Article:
We currently reside in Tarpon Springs, Florida. Alex is an American citizen, but for several reasons, I am still a USA green card holder who travels on my Australian passport. It’s a passport with privilege, so a passport upgrade isn’t a driving force for us. However, the pandemic led to some passport-related stress.
Australian Government Restrictions During Covid-19
Australia has taken a draconian approach to handling the pandemic. This led to the Washington D.C. Australian embassy being closed for essentially a year and a half. During that time, no passports were issued outside of emergency situations. This is because passports issued outside your home country require in-person visits to an embassy or consulate.
During the beginning of the pandemic, I wasn’t especially worried since my passport expired in February, 2021. However, as we approached the end of 2020, I started to worry because there was no way to renew. Being without a valid passport is something of nightmares for those of us whose lives center around travel. Also, with all the political turmoil in the USA I found it extra stressful to be passport-less. I even had my mum call the embassy folks in Australia, in January 2021 as the D.C. office wasn’t returning phone calls. They told her I’d just have to wait.
The Re-Opening of Leisure Travel and Feeling Stuck
As leisure travel began reopening over the summer, it was especially stressful to not have a passport. There are things I love about the USA, but honestly, being stuck during the pandemic was especially trying at times. Finally, I asked my mum to call the Australian embassy again in July. Alex was hoping that we’d have a European trip to cover for our readers around the end of summer, so I needed a passport.
Mum reported back that they had told her I should just pop into the embassy and see what could be done. Unfortunately, by July we’d relocated from the Washington, D.C. area, where we’d called home for over 4 years. We moved to Florida, buying our first house in Tarpon Springs. But even for Florida residents, the Washington, D.C. office is still my representative embassy. So popping in on a whim wasn’t possible.
Navigating Australian Consulates in the United States
However, I jumped online and was able to snag an appointment for November 17th, essentially a 4-month wait. Alex told me to just take it for the time being. Something was better than nothing. I accepted the appointment with a deep sigh of frustration.
In mid-August, our good friend Mikkel at Sometimes Home, texted us about joining her and her husband Dan to cover a Danube River Cruise in…. September. Yup, before my passport appointment. Alex and I set to work on figuring out how to get a travel document for me.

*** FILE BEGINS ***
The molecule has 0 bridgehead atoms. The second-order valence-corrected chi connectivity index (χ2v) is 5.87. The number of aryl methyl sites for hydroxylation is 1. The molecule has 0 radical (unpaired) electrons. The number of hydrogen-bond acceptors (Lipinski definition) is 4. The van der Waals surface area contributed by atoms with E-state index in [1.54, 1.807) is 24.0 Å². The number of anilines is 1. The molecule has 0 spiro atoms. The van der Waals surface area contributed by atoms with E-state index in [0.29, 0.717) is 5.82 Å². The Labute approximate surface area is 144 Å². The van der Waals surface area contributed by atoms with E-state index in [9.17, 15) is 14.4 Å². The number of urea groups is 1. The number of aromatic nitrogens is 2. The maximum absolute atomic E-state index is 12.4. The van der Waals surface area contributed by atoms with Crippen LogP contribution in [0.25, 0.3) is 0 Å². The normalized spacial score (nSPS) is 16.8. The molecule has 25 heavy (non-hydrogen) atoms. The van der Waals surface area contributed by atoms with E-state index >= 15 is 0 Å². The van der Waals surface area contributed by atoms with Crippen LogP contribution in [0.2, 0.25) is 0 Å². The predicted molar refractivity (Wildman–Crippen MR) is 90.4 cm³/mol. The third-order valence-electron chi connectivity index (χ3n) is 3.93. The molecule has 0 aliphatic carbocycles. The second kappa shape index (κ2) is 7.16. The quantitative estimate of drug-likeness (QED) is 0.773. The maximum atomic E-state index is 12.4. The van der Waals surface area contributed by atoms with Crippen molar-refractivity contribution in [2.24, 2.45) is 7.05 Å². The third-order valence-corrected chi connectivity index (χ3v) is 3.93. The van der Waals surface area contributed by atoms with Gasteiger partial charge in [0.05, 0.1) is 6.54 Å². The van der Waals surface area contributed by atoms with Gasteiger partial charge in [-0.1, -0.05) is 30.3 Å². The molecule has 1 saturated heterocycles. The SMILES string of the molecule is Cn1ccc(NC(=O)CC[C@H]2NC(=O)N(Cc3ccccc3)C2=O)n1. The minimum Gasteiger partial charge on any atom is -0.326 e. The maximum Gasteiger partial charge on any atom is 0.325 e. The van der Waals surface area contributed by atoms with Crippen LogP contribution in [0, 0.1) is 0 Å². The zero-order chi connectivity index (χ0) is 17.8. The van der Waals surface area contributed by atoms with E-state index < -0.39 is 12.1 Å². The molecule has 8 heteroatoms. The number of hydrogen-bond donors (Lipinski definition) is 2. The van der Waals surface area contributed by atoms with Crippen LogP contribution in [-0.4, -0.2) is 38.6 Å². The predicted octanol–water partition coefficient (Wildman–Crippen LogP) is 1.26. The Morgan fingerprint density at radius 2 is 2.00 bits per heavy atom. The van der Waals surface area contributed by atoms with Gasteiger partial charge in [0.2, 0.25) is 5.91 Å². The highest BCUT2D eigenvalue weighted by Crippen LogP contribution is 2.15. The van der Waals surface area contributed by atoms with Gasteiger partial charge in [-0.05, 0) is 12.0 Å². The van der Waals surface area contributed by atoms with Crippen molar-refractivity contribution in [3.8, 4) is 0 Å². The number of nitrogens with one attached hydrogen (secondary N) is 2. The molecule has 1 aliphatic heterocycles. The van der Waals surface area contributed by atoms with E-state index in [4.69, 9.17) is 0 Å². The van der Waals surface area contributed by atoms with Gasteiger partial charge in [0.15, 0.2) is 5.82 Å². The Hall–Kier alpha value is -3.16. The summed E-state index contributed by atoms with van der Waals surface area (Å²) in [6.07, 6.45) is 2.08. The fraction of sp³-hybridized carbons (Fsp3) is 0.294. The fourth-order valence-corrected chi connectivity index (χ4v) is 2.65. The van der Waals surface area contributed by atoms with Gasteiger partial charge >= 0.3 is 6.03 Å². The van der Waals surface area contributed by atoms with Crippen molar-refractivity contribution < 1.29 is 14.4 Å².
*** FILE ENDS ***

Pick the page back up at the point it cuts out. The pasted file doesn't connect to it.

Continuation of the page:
I was able to call the Australian Consulate in DC and actually talk to a human about obtaining an emergency passport. Since their offices were now officially open, I would need to submit my application in person. The problem was that the timing was tight and I had to travel up the east coast for work to New York City. The DC office suggested that I could submit my paperwork at the Australian consulate in NYC.
I was anxious about having my emergency passport appointment in NYC, but Alex thankfully talked me around from flying to Washington, DC, returning home for a night and then immediately flying back up the east coast to NYC. However, the NYC office warned me that an emergency passport may not be accepted by all countries. WTF!? So I called the Dutch embassy, where we’d be entering and exiting the European Union. They said it would be fine with an emergency passport. Though I was warned that with provisional papers I would not be able to enter.
I assured the person I spoke with that I’d have the emergency passport. There are papers that I could have obtained that would have allowed me to get back to Australia, but those weren’t of any use to me. In NYC, I applied simultaneously for my emergency passport ($139USD) and my fully valid passport ($145USD). The emergency passport actually beat me back to Tarpon Springs! Alex and I did a happy dance.
Traveling on an Emergency Passport
While the emergency passport doesn’t have a chip and is an off shade of gray/blue, it was fine to travel on. I was only asked about why I had one when we passed through immigration at Schiphol airport in Amsterdam. I informed the Dutch immigration officer that Australian embassies had been closed in the US until very recently and this was all I could get in time for the trip. He gave me a nod and a stamp in my passport.
Nowhere else along our journey was my emergency passport questioned or posed a problem for us. This might not be true for all countries, so if you do find yourself traveling on an emergency passport, check with the consulate or embassy of the country or countries you’re traveling to. It will alleviate potential stress during your trip.
Fully Valid Australian Passports Typically Take 4-6 Weeks to Receive
During our trip, I received an email from the Australian embassy informing me that my passport from Australia was ready for delivery. I wasn’t planning to try and have my passport find me in Europe! But within a few days of arriving home, I got to destroy my emergency passport, share the evidence with the Aussie embassy and ta-da!! A new passport arrived at our door 2 days later thanks to Fed Ex.
A Huge Relief
I can’t tell you all how happy and relieved I am to have a valid passport. Alex is maybe even more relieved. I’ll be honest during the January 6th insanity in DC, I did have flashbacks to the Handmaid’s Tale in season 2 where Emily and lots of people are trying to escape the US! For those who haven’t seen the Handmaid’s Tale, it’s a dystopian book turned Netflix series where the US becomes a totalitarian state, but as it is happening, people of course try to escape. It is always good to have a valid travel document!